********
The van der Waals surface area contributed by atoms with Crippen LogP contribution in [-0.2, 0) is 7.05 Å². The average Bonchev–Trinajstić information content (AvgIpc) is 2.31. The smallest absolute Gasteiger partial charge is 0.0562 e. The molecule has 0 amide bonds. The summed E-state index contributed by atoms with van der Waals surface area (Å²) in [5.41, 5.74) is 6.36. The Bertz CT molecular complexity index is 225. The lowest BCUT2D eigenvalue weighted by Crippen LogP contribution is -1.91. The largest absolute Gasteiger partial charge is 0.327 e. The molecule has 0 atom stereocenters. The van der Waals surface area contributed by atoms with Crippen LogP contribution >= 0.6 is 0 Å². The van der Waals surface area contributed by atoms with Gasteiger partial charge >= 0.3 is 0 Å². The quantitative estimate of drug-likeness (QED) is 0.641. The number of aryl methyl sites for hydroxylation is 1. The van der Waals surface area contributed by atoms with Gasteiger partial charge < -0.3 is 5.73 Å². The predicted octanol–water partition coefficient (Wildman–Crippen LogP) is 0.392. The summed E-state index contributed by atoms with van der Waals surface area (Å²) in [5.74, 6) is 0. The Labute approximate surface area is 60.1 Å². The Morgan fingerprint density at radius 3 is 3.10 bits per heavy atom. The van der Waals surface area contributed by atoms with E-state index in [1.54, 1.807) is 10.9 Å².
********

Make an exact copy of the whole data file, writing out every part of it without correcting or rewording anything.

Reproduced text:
The van der Waals surface area contributed by atoms with Crippen LogP contribution in [-0.2, 0) is 7.05 Å². The average Bonchev–Trinajstić information content (AvgIpc) is 2.31. The smallest absolute Gasteiger partial charge is 0.0562 e. The molecule has 0 amide bonds. The summed E-state index contributed by atoms with van der Waals surface area (Å²) in [5.41, 5.74) is 6.36. The Bertz CT molecular complexity index is 225. The lowest BCUT2D eigenvalue weighted by Crippen LogP contribution is -1.91. The largest absolute Gasteiger partial charge is 0.327 e. The molecule has 0 atom stereocenters. The van der Waals surface area contributed by atoms with Crippen LogP contribution >= 0.6 is 0 Å². The van der Waals surface area contributed by atoms with Gasteiger partial charge >= 0.3 is 0 Å². The quantitative estimate of drug-likeness (QED) is 0.641. The number of aryl methyl sites for hydroxylation is 1. The van der Waals surface area contributed by atoms with Gasteiger partial charge < -0.3 is 5.73 Å². The predicted octanol–water partition coefficient (Wildman–Crippen LogP) is 0.392. The summed E-state index contributed by atoms with van der Waals surface area (Å²) in [5.74, 6) is 0. The Labute approximate surface area is 60.1 Å². The Morgan fingerprint density at radius 3 is 3.10 bits per heavy atom. The van der Waals surface area contributed by atoms with E-state index in [1.54, 1.807) is 10.9 Å².